"Both historically and philosophically Bolzano’s contribution to philosophy is to be understood within the context of the reception of Kant’s critical philosophy, or so we will argue. This claim is also likely to be controversial. Bolzano’s contribution to philosophy, and in particular his contribution to the epistemology of logic and mathematics, is more often than not positioned in stark opposition to Kant’s, in the intellectual lineage of Leibniz. What we are proposing is deliberately meant to upset this picture. Bolzano’s relationship to critical philosophy is far more complex than what is generally assumed. For one thing, Bolzano’s relationship to Kantian philosophy is not exhausted by his relationship to Kant. Bolzano paid close attention to the logical theories of those who followed in Kant’s stride, the “new logicians” (Bolzano’s term), and he discussed their views in at least as much depth as he did Kant’s. What’s more, Bolzano sought to determine what is distinctive of the “new logic” and thus offered a philosophical reflexion that is still, even today, enlightening when it comes to understanding this aspect of the reception of Kant’s first Critique." (pp. 273-274)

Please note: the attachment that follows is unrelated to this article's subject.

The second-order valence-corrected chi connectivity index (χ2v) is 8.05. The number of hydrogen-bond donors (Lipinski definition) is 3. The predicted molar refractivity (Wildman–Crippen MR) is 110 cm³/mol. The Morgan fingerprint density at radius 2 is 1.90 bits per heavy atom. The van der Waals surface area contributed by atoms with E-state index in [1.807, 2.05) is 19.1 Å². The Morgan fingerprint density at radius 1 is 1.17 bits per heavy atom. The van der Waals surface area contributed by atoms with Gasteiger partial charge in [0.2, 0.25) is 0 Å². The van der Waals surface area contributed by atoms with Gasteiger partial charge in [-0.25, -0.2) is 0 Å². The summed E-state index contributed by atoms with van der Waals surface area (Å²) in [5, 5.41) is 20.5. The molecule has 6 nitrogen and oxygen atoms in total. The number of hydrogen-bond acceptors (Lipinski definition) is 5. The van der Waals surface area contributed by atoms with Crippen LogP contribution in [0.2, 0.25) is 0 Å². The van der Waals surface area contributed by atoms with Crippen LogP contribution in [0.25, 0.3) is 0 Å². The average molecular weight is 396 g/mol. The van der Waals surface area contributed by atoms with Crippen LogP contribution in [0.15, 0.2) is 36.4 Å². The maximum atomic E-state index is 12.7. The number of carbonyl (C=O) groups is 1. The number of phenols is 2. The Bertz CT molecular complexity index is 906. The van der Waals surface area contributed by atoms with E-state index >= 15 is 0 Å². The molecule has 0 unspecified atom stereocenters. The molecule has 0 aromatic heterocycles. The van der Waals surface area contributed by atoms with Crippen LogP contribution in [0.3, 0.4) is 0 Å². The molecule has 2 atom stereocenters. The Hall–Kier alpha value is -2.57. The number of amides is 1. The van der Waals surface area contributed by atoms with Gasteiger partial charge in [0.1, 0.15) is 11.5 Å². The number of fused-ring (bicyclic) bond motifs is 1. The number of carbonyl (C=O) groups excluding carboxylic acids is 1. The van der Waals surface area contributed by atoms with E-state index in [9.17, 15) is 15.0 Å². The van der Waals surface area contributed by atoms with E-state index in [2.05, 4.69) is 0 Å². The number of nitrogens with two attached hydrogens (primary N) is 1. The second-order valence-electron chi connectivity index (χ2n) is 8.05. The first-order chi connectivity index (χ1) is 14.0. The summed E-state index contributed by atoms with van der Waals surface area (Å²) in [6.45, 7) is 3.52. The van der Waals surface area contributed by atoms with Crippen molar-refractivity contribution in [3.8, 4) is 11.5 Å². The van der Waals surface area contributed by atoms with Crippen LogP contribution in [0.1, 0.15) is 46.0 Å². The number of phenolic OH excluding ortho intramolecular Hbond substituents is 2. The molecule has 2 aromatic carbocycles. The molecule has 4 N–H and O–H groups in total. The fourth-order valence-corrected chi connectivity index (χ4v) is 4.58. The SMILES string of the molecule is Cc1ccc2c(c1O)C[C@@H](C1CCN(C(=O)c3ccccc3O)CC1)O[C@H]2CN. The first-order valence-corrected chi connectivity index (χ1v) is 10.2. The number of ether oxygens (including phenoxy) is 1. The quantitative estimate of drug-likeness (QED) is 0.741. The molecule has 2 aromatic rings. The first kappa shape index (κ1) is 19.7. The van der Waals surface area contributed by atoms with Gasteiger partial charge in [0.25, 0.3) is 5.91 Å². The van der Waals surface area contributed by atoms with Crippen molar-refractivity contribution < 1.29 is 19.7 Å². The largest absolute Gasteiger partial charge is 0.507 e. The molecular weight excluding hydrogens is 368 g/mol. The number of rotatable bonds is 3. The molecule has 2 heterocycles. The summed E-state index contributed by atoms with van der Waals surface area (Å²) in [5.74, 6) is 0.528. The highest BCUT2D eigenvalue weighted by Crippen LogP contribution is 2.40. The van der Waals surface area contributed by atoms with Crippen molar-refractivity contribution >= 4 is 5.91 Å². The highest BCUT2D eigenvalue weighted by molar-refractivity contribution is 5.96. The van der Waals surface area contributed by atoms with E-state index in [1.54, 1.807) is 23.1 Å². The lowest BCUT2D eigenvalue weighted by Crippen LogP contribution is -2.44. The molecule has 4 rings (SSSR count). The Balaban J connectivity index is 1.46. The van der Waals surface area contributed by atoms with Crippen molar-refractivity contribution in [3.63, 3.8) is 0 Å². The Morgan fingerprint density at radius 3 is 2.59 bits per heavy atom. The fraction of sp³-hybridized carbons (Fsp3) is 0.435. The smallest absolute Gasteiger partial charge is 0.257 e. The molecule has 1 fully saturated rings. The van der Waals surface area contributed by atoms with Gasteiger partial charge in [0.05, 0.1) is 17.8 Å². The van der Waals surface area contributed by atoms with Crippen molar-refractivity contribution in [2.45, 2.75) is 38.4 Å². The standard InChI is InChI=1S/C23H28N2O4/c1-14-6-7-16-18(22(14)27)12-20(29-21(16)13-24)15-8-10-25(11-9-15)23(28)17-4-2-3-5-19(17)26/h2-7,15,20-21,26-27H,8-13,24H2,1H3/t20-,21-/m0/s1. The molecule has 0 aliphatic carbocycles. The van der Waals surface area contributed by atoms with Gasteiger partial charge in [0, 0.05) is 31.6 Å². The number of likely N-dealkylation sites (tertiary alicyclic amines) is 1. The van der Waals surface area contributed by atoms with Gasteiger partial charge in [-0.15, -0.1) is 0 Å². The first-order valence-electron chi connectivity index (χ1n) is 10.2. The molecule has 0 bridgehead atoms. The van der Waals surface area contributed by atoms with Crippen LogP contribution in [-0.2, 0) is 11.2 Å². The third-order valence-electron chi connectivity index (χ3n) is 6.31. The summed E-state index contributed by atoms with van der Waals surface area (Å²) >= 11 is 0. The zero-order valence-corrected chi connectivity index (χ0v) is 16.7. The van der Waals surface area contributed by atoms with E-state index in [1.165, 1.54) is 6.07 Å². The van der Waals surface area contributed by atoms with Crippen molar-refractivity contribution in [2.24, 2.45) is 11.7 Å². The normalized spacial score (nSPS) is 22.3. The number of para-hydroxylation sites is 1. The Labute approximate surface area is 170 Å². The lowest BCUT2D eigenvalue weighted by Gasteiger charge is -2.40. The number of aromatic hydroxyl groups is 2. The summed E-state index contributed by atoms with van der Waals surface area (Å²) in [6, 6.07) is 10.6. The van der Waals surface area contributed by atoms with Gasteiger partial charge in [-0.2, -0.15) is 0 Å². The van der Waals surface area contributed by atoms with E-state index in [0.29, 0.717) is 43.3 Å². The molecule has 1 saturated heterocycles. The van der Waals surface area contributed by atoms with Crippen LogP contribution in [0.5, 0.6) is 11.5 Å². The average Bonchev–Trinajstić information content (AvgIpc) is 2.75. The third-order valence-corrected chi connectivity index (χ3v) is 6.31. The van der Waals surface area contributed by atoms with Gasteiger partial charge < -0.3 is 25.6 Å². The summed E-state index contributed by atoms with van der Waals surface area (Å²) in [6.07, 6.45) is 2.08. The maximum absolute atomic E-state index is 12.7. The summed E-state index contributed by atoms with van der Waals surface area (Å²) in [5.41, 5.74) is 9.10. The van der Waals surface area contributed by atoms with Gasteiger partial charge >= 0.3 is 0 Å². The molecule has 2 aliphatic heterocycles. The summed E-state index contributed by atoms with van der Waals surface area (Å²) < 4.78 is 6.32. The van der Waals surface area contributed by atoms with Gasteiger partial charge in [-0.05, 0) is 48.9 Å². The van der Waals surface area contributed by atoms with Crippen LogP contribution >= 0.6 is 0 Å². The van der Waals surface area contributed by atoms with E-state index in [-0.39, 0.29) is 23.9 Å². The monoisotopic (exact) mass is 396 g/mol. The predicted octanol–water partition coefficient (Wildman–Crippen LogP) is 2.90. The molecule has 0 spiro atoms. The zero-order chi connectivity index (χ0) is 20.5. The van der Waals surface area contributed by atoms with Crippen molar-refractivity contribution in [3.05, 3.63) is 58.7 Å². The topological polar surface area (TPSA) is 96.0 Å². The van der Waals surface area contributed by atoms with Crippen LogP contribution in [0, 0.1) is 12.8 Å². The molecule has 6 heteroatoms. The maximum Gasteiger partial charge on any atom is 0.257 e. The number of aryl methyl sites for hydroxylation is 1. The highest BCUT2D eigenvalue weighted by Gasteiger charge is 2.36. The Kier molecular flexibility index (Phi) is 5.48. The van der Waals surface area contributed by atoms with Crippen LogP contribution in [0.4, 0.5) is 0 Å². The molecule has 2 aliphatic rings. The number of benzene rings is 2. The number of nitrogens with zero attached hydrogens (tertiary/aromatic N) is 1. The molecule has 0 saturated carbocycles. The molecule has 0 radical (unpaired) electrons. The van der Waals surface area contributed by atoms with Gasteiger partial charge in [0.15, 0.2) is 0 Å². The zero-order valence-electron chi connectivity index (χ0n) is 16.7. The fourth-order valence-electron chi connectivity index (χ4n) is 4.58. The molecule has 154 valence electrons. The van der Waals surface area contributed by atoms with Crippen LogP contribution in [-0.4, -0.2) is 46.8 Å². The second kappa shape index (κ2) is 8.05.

"Of course, there are connections between Bolzano and Leibniz. But Bolzano discusses Leibniz’s work in fact comparatively rarely. We find over the some 2400 pages of the Theory of Science (1837) a mere 30 references to Leibniz, mostly to the Nouveaux essais (1704) – compare this with the some 150 references to Kant, and some 200 to Kiesewetter.[*] It is not only that the number of references is small, but also that many references are in footnotes, even in the sections entirely devoted to discussion of the views of other philosophers." (p. 275)
[*] Kiesewetter, Johann Gottfired Karl Christian. (1806). Grundriss einer allgemeinen Logik nach Kantischen Grundsätzen. Berlin: Lagarde.
Lapointe, Sandra, and Tolley, Clinton, eds. 2014. New Anti-Kant. London: Palgrave Macmillan
Contents: Michael Beaney: Series Editor's Foreword VI; Acknowledgements IX; Notes on Contributors X; PART I: 1. Sandra Lapointe and Clinton Tolley: Introduction 3; 2. Translators' Note 15; 3. František Přihonský: New Anti-Kant, or examination of the Critique of Pure Reason According to the Concepts Laid Down in Bolzano’s Theory of Science (translated by Sandra Lapointe and Clinton Tolley) 18;